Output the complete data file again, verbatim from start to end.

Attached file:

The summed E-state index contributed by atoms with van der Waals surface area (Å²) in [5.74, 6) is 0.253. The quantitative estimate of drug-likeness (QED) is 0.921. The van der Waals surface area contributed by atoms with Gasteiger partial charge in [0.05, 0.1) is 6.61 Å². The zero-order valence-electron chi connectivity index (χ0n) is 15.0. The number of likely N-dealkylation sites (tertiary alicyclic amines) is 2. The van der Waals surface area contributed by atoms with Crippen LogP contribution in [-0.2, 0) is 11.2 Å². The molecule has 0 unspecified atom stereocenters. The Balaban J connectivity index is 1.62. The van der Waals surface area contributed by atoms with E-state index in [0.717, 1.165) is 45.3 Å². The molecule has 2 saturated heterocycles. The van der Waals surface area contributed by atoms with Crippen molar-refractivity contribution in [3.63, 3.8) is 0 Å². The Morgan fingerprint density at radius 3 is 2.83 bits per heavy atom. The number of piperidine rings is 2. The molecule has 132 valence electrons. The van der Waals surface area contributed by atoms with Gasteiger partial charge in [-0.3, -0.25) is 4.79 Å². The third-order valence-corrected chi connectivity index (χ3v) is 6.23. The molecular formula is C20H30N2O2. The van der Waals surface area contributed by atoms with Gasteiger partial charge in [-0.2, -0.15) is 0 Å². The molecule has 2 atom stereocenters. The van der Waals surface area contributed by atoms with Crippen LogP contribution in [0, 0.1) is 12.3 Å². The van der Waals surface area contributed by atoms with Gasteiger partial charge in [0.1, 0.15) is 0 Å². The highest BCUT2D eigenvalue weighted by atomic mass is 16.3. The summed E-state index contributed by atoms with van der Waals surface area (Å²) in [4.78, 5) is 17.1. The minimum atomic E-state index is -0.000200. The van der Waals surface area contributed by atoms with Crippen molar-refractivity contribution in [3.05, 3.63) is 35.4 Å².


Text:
The summed E-state index contributed by atoms with van der Waals surface area (Å²) in [5.74, 6) is 0.253. The quantitative estimate of drug-likeness (QED) is 0.921. The van der Waals surface area contributed by atoms with Gasteiger partial charge in [0.05, 0.1) is 6.61 Å². The zero-order valence-electron chi connectivity index (χ0n) is 15.0. The number of likely N-dealkylation sites (tertiary alicyclic amines) is 2. The van der Waals surface area contributed by atoms with Crippen LogP contribution in [-0.2, 0) is 11.2 Å². The molecule has 0 unspecified atom stereocenters. The Balaban J connectivity index is 1.62. The van der Waals surface area contributed by atoms with E-state index in [0.717, 1.165) is 45.3 Å². The molecule has 2 saturated heterocycles. The van der Waals surface area contributed by atoms with Crippen molar-refractivity contribution in [3.63, 3.8) is 0 Å². The Morgan fingerprint density at radius 3 is 2.83 bits per heavy atom. The number of piperidine rings is 2. The molecule has 132 valence electrons. The van der Waals surface area contributed by atoms with Gasteiger partial charge in [-0.3, -0.25) is 4.79 Å². The third-order valence-corrected chi connectivity index (χ3v) is 6.23. The molecular formula is C20H30N2O2. The van der Waals surface area contributed by atoms with Gasteiger partial charge in [-0.2, -0.15) is 0 Å². The molecule has 2 atom stereocenters. The van der Waals surface area contributed by atoms with Crippen LogP contribution in [0, 0.1) is 12.3 Å². The van der Waals surface area contributed by atoms with Gasteiger partial charge in [0.1, 0.15) is 0 Å². The highest BCUT2D eigenvalue weighted by atomic mass is 16.3. The summed E-state index contributed by atoms with van der Waals surface area (Å²) in [4.78, 5) is 17.1. The minimum atomic E-state index is -0.000200. The van der Waals surface area contributed by atoms with Crippen molar-refractivity contribution in [3.05, 3.63) is 35.4 Å².